We are currently working on a range of projects aimed at addressing and overcoming fundamental hurdles in modern neuroscience. This often involves open-source tool/technique development that is directly driven by specific, open questions in neuroscience. We then use these novel tools in lab and in collaboration with other groups to investigate neurological function within the context of complex behavior. Our research is open-source, highly collaborative and multi-disciplinary by nature.
Some research projects and areas of interest are outlined below
Long-term continuous neuro-behavioral recording and processing platforms for naturally behaving animals
A major challenge in neuroscience is to uncover how defined neural circuits in the brain encode, store, modify, and retrieve information. Adding to this challenge is the fact that neural function does not operate in isolation from but rather within living, behaving animals. To tackle this challenge, significant advancement of neural, behavioral, and computational tools is needed along with new experimental approaches to enable the detailed study of neural circuits within the context of complex behavior and natural, ethologically relevant environments.
We aim to solve these challenges by developing a neuro-behavioral recording platform using a new generation of Miniscopes that are powered remotely and transmit data wirelessly. The increased optical sensitivity of these Miniscopes will allow for uninterrupted, long-term imaging of neural activity across a field-of-view 5 times the larger than other miniature microscopes currently available. Animals will live in natural environments where an array of behavioral devices, integrated through a central DAQ, tracks animal position/pose, extracts complex behavioral “syllables”, monitors events in the environment, and provides an interface for behavioral tasks. A computational framework is being developed to process the large stream of data in real-time. Processed data will be shared, as it is collected, through an open-access, timeseries database for further analysis.
Long-term dynamics of CA1 pyramidal neurons
Using the above neuro-behavioral recording platform, we are working towards recording months-long, continuous neural activity across thousands of neurons while animals engage in complex behaviors across naturalistic environments. Data collected here will allow us and others to investigate neural activity at unprecedented scales and within the context of complex, unconstrained behavior. We believe this approach will shed light into the spaces between what traditional approaches have given us so far: producing lifelong “movies”, rather than individual “snapshots”, of neural dynamics and behavior across time, space, and task and allow us to ask “what does the lifetime of a place cell look like”.
SpatioTemporal Illumination Miniscope (STIMscope)
Great technological advances over the past decades have allowed researchers to begin to optically measure and modulate neural activity but these approaches are often limited to head-fix animals when studying neural function at spatial and temporal scales relevant to internal neural circuit dynamics. While a great deal of scientific and technological progress has been made, there is still much to learn concerning complex neural function, especially within the context of natural behavior. This gap in knowledge, at least in part, is due to a lack of accessible tools for simultaneously modulating and observing large-scale neural circuits with single cell precision in freely behaving animals. This project will fill this gap by developing open-source, head-mounted miniature microscopes with spatiotemporal illumination capabilities for both patterned photo-stimulation and improved neural imaging in freely behaving animals. To maximize the impact of our efforts, all tools and technologies developed for this project will be open-source and shared widely with the scientific community through online resources and technical workshops.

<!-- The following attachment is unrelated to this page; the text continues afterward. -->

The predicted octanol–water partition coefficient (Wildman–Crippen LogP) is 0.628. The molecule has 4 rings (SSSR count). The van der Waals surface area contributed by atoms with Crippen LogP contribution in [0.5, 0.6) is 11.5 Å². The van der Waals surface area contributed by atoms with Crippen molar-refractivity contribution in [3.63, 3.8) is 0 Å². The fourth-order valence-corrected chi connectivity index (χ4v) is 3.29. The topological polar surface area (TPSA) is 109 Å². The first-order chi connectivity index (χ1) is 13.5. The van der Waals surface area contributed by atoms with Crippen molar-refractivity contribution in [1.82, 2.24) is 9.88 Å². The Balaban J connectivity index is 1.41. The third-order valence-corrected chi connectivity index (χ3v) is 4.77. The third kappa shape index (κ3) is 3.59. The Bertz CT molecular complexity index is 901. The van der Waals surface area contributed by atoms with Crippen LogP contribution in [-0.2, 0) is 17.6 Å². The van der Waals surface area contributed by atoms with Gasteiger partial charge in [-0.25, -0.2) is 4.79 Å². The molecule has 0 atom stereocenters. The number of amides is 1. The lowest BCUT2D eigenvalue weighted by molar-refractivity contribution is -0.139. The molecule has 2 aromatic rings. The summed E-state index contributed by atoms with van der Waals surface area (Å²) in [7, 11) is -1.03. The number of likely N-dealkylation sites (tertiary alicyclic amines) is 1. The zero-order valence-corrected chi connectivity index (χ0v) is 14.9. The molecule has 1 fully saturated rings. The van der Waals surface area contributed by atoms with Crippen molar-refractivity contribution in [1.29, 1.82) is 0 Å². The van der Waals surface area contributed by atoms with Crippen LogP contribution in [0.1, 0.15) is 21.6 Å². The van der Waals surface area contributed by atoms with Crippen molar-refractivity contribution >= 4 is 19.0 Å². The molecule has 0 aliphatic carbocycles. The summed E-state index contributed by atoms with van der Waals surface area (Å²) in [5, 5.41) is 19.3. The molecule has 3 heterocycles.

Place cell dynamics across techniques and animal species
As neural imaging techniques in freely behaving animals advance, there are still open questions as to the source of place cell property differences across imaging and electrophysiological techniques in different animal species. Using an array of Miniscope and ephsy devices, we are working towards uncovering these differences and their sources.
Hippocampal dynamics during social interaction
Additional new generations of minature microscopes
Supported by the BRAIN Initiative and in collaboration with Dr. Michele Basso and Dr. Peyman Golshani, we are developing Miniscopes specifically for larger animal models such as rats, rhesus macaque monkeys, and marmosets. With the relaxed size and weight constrains that come with larger animal models, we are expanding the FOV to 30 times that of the standard Miniscope and incorporating optional wire-free data acquisition.
Additional tools under development are:
- Large FOV Miniscope for mice
- Dual excitation Miniscope for multi-channel imaging and single channel imaging plus optogenetic stimulation
- Electrophysiology integrated Miniscopes
- Wireless Miniscopes
Integrating neural and behavior recording
NSF NeuroNex Hub
Supported by our NSF NeuroNex Technology Hub, we are developing new Miniscopes that integrate electrophysiology recording in parallel with imaging. We currently are able to recording 32 electrode channels (with Tetrodes and/or Silicon probes) in conjunction with calcium imaging and are working on systems capable of reaching upwards of 192 electrode channels. As part of this project we are also designing a module capable of light-field microscopy and hardware for real-time processing of imaging data to drive optogenetic, electrical, and behavioral feedback.